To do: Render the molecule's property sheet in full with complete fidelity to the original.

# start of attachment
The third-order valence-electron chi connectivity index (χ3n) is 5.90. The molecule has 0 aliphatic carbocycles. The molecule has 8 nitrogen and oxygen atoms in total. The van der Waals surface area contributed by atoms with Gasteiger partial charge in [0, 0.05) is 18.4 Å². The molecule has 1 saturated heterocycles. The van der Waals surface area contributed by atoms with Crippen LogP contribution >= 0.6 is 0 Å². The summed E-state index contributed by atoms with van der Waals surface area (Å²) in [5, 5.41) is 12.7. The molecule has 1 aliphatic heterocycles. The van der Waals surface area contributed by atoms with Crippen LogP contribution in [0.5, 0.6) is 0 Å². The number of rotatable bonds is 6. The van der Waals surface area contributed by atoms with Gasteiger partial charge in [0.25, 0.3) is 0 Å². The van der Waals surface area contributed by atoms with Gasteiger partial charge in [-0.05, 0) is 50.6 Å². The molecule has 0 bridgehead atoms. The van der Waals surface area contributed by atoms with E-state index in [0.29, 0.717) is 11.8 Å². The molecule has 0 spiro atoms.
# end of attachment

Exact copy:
The third-order valence-electron chi connectivity index (χ3n) is 5.90. The molecule has 0 aliphatic carbocycles. The molecule has 8 nitrogen and oxygen atoms in total. The van der Waals surface area contributed by atoms with Gasteiger partial charge in [0, 0.05) is 18.4 Å². The molecule has 1 saturated heterocycles. The van der Waals surface area contributed by atoms with Crippen LogP contribution >= 0.6 is 0 Å². The summed E-state index contributed by atoms with van der Waals surface area (Å²) in [5, 5.41) is 12.7. The molecule has 1 aliphatic heterocycles. The van der Waals surface area contributed by atoms with Crippen LogP contribution in [0.5, 0.6) is 0 Å². The number of rotatable bonds is 6. The van der Waals surface area contributed by atoms with Gasteiger partial charge in [0.25, 0.3) is 0 Å². The van der Waals surface area contributed by atoms with Gasteiger partial charge in [-0.05, 0) is 50.6 Å². The molecule has 0 bridgehead atoms. The van der Waals surface area contributed by atoms with E-state index in [0.29, 0.717) is 11.8 Å². The molecule has 0 spiro atoms.